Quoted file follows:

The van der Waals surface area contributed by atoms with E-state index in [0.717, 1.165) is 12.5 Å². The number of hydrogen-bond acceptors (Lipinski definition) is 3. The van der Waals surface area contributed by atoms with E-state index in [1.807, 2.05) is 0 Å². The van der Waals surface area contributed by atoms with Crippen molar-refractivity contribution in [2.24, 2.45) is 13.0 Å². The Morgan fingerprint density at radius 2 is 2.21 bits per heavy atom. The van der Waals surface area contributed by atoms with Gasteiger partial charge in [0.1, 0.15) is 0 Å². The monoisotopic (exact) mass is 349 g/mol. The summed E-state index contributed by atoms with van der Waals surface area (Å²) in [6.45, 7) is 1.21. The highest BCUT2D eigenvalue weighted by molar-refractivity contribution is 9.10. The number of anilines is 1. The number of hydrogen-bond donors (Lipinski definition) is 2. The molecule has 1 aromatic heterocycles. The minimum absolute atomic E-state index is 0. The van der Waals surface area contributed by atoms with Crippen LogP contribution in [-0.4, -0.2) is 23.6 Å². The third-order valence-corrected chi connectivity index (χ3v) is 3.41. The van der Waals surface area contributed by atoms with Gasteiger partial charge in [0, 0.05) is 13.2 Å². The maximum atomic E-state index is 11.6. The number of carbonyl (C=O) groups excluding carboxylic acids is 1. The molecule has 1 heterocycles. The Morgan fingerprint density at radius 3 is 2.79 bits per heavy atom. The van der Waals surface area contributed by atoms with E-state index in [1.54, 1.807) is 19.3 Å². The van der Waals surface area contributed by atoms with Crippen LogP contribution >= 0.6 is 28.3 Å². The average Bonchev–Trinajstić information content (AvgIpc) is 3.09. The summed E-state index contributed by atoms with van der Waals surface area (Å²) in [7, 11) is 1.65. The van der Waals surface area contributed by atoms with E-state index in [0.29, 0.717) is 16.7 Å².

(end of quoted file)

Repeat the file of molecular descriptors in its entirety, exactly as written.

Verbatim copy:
The van der Waals surface area contributed by atoms with E-state index in [0.717, 1.165) is 12.5 Å². The number of hydrogen-bond acceptors (Lipinski definition) is 3. The van der Waals surface area contributed by atoms with E-state index in [1.807, 2.05) is 0 Å². The van der Waals surface area contributed by atoms with Crippen molar-refractivity contribution in [2.24, 2.45) is 13.0 Å². The Morgan fingerprint density at radius 2 is 2.21 bits per heavy atom. The van der Waals surface area contributed by atoms with Gasteiger partial charge in [0.1, 0.15) is 0 Å². The monoisotopic (exact) mass is 349 g/mol. The summed E-state index contributed by atoms with van der Waals surface area (Å²) in [6.45, 7) is 1.21. The highest BCUT2D eigenvalue weighted by molar-refractivity contribution is 9.10. The number of anilines is 1. The number of hydrogen-bond donors (Lipinski definition) is 2. The molecule has 1 aromatic heterocycles. The minimum absolute atomic E-state index is 0. The van der Waals surface area contributed by atoms with Crippen LogP contribution in [-0.4, -0.2) is 23.6 Å². The third-order valence-corrected chi connectivity index (χ3v) is 3.41. The van der Waals surface area contributed by atoms with Gasteiger partial charge in [0, 0.05) is 13.2 Å². The maximum atomic E-state index is 11.6. The number of carbonyl (C=O) groups excluding carboxylic acids is 1. The molecule has 1 heterocycles. The Morgan fingerprint density at radius 3 is 2.79 bits per heavy atom. The van der Waals surface area contributed by atoms with E-state index in [1.54, 1.807) is 19.3 Å². The van der Waals surface area contributed by atoms with Crippen LogP contribution >= 0.6 is 28.3 Å². The average Bonchev–Trinajstić information content (AvgIpc) is 3.09. The summed E-state index contributed by atoms with van der Waals surface area (Å²) in [7, 11) is 1.65. The van der Waals surface area contributed by atoms with E-state index in [0.29, 0.717) is 16.7 Å².